For her riveting novel Answer Creek, author Ashley Sweeney and her husband plotted the Donner Party’s route along the original Oregon Trail, then—as closely as intervening years and and land access allowed—they followed it.
From Lincoln, Nebraska to South Pass, Wyoming.
From the Hastings Cutoff across Utah and Nevada, where they reconnected with the original California Trail.
Through Elko, Nevada to Sacramento.
Ashley’s impeccable research went beyond the countless hours she spent at museums and historical sites along the way. As she travelled the Donner’s route, she absorbed the sights and smells of land and sky, felt both enmity and affection in the terrain and weather that imprisoned the ill-fated pioneers and pushed them beyond limits few could endure.
And then, welling from her sensory experience, facts, and a fertile imagination, Ashley let resilient 19-year-old Ada Weeks relive the story of that harrowing journey.
She held me spellbound through the final page.
I thought of Answer Creek last week when we arrived in the Palouse—the setting of my next novel. Thought of how Ashley’s research process has inspired me to bring the Palouse to life on my pages. Years after we moved away from there, the people and land still thrum in me, nourish me. During every visit since, I’ve been memorizing them. And now I’ll write about it.
That’s why, this year, I rode a combine.
“Wait, wait, wait,” you say. “What about your other book? The one we’ve been hearing about for a while now?”
Oh yeah : ). I’m delighted to say that Sugar Birds, born from the award-winning manuscript I first told you about two years ago, will launch next summer—on August 3, 2021— through She Writes Press, 2019 Indie Publisher of the Year.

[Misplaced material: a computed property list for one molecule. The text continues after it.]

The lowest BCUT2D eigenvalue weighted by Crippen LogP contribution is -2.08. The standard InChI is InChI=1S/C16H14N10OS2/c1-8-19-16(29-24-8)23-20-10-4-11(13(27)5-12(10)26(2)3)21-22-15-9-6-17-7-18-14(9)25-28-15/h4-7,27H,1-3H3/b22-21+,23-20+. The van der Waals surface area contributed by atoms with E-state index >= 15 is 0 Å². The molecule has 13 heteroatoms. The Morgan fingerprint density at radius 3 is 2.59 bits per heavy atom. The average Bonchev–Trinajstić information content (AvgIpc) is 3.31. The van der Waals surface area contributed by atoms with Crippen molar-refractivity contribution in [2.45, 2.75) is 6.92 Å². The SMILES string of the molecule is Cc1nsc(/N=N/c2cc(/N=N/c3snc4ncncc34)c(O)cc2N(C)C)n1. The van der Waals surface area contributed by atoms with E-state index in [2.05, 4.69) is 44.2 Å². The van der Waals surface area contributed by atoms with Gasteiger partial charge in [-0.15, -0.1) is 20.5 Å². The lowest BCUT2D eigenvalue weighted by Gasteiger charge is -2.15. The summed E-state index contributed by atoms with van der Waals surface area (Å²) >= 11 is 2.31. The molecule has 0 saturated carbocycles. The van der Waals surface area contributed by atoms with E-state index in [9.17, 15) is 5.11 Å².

And in an eggshell, here are posts from earlier this week:
Almota, Snake River. (The grain barge behind the pickup will haul grain downriver.)
“Bring the whole tithe into the storehouse, that there may be food in my house. Test me in this,” says the LORD Almighty, “and see if I will not throw open the floodgates of heaven and pour out so much blessing that there will not be room enough to store it.”
Standing wheat . . . up in smoke.
“But if the work is burned up, the builder will suffer great loss. The builder will be saved, but like someone barely escaping through a wall of flames.”
—1 Corinthians 3:15
Reason #83 in the series “Why I love this man”:
➡️ Hikes with dogs.
Smoky southern Idaho.
“His lightning lights up the world; the earth sees and trembles.”
Breathe . . .
Sunset at our eastern Oregon campsite.
At a rest stop in Eastern Washington, these:
3 little boys
6 hound puppies
2 patient parents
Blessings, friends. I’m glad you’re here.
Watching Nature, Seeing Life: Through His Creation, God Speaks